Guest Blogger: Sumana Setty Reflects on Recent Trip to Orphanages in India

Commit2Change welcomes guest blogger Sumana Setty, C2C co-founder. Here, Sumana shares why her most recent trip to C2C’s partners in India left her with unanswered questions—and greater motivation than ever.

In India this past Christmas, I had the honor of meeting my namesake. I don't have a very common name; most people in India can’t even say it. I was, therefore, drawn to this girl. She is 3, has HIV and lives in an orphanage.

Three years ago when this little girl was born, her parents were either disappointed that she was born a girl, disappointed that she born with HIV, or were so destitute that they chose not to keep her. Whatever their reason, they left Sumana.

Roughly 30 years ago, I was born to parents who felt differently. But I struggle to come to terms with my fate in comparison to Sumana’s. She, like I, was born a baby girl in a country that doesn’t value girls.

Different paths
I can’t say that my parents didn’t feel sadness when the doctor announced I was born a girl, but I can say that they didn’t love me any less than my brother. My parents brought me to America and provided me with every opportunity to succeed.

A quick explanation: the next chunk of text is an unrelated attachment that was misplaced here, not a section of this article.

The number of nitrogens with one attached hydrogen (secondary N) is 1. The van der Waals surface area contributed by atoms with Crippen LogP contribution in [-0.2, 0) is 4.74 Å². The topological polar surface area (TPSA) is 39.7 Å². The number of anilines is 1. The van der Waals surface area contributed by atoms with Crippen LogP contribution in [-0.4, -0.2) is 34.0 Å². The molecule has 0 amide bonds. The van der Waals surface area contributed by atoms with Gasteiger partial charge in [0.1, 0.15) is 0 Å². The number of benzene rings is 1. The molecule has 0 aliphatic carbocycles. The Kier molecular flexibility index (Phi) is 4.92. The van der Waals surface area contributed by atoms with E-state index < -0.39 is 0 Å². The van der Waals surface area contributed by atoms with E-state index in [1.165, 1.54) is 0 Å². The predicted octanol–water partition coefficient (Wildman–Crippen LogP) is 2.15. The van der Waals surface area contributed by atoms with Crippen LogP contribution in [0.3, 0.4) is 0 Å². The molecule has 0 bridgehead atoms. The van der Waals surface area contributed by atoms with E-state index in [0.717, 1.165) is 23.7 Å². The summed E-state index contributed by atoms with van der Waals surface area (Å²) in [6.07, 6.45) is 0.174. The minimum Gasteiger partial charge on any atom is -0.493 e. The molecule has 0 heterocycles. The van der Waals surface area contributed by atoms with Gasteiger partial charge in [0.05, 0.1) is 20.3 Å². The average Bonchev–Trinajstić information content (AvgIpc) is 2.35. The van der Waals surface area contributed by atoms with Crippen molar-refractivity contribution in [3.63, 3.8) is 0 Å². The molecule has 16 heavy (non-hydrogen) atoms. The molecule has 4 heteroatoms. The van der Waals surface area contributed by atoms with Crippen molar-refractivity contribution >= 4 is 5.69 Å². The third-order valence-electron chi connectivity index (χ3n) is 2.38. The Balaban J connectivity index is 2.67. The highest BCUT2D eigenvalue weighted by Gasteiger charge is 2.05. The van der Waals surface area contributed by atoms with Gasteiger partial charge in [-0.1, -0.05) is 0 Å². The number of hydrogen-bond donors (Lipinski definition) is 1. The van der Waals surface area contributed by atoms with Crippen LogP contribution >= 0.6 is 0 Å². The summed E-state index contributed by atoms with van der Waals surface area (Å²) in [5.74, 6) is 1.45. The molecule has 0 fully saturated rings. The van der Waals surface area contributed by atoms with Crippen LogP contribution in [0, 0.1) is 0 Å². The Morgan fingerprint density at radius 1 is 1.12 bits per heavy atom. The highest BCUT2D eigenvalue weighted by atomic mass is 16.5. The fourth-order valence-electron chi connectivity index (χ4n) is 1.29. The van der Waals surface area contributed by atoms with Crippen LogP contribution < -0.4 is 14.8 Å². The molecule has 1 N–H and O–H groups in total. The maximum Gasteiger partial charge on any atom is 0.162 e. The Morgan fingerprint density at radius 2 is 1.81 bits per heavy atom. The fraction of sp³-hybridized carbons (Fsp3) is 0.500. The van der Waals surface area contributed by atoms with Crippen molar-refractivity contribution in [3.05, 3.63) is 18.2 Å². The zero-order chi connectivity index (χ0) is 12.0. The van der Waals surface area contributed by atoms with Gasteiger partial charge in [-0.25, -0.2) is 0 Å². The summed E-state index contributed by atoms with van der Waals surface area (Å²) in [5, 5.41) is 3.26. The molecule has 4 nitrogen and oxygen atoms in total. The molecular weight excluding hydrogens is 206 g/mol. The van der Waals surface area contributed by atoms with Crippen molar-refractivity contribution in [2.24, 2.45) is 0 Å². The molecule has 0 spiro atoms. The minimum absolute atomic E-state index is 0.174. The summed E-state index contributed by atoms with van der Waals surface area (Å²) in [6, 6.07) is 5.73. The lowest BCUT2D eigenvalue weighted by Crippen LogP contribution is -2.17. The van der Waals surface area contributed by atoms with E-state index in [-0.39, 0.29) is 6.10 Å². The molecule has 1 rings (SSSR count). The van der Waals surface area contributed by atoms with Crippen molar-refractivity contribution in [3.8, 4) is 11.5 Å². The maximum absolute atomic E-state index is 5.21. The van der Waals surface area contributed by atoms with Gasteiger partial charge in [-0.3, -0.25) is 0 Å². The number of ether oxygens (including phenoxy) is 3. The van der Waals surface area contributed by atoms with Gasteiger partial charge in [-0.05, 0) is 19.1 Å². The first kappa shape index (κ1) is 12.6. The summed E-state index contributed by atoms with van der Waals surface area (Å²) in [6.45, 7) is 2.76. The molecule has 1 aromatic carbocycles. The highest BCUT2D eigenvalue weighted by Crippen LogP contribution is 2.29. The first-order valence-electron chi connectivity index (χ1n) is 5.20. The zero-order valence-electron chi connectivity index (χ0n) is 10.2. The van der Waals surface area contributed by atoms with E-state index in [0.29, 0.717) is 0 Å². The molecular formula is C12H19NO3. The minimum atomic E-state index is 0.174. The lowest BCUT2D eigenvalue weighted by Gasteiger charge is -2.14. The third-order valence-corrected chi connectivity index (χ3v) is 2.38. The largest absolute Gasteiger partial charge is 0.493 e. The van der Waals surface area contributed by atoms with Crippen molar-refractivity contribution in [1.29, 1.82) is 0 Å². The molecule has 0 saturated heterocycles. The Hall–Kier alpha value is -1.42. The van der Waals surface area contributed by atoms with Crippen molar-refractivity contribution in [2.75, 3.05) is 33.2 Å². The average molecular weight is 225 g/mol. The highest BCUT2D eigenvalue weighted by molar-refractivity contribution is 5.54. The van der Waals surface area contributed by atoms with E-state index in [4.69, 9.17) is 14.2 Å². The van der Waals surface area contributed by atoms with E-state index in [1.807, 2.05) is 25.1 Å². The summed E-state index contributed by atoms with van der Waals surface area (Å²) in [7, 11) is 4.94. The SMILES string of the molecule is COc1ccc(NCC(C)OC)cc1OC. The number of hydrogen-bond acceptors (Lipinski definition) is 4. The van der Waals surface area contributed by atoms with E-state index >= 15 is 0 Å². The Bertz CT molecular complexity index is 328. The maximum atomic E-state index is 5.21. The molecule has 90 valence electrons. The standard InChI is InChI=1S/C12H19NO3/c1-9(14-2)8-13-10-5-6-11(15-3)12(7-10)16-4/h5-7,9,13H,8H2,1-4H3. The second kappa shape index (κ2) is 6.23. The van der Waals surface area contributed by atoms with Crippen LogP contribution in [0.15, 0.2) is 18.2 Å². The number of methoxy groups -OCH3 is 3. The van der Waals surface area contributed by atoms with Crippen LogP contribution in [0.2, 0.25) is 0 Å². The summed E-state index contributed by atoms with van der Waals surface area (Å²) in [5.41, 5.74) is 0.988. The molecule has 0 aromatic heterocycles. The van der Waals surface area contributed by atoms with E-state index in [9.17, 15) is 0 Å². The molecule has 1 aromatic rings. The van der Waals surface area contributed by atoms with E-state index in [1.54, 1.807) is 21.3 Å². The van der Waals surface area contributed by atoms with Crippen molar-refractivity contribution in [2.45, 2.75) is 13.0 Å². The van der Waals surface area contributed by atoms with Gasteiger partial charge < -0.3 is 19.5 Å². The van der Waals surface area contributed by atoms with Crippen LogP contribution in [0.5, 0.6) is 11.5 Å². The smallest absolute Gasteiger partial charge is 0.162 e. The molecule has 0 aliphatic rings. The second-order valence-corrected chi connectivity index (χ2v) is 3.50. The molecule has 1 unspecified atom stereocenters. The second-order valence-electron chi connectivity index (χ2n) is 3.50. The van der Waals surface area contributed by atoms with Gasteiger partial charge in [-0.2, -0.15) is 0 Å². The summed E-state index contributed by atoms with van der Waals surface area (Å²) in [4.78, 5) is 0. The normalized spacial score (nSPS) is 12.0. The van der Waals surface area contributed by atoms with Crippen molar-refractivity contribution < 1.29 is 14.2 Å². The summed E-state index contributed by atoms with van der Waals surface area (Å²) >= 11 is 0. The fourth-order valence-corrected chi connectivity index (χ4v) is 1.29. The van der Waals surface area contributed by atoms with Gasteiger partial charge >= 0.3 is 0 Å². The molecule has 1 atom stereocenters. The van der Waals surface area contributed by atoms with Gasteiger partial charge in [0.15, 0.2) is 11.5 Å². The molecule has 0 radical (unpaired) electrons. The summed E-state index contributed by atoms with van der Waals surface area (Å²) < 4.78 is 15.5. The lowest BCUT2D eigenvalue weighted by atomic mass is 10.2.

By chance, Sumana and I connected this past year, as she lives in one of the orphanages that Commit2Change supports. Local authorities had found her on the street, and once a physical showed that she was HIV-positive, she was placed at the orphanage.

I don’t think I will ever be able to describe my experience in meeting Sumana or any of the children at the orphanages. They are beautiful children, who—for reasons I can't understand—were put on a path with so many challenges. They live every day with the memory of their pasts.

Most of the children were abandoned at an age old enough that they have memories of their mothers, fathers, brothers and sisters; the memory of believing they were going on an adventure; and the memory of being told, “Stay here for a minute, and I will be right back.”

Life in India
They live in buildings where the infrastructure is on average adequate, where there is a constant lack of resources—from food, to clothes to caretakers—and with other children whose pasts haunt them nightly.

During my visits, I felt like I was in the audience watching a movie. I was able to leave and go home knowing this is a just a moment in time for me.  

What I don’t know is “Why did my life turn out differently?" Sumana became the embodiment of that question. This scares me and resonates with me more than anything else.

Although I can't make sense of this twist of fate, I can turn it into something meaningful. Through Commit2Change, I am able to continue on Sumana’s journey with her. I can help her to go to school and help her understand that she can write her own story now.

Because although Sumana’s parents left her, I know they saw something beautiful in her. I know this because they gave her a name that means “good heart.”


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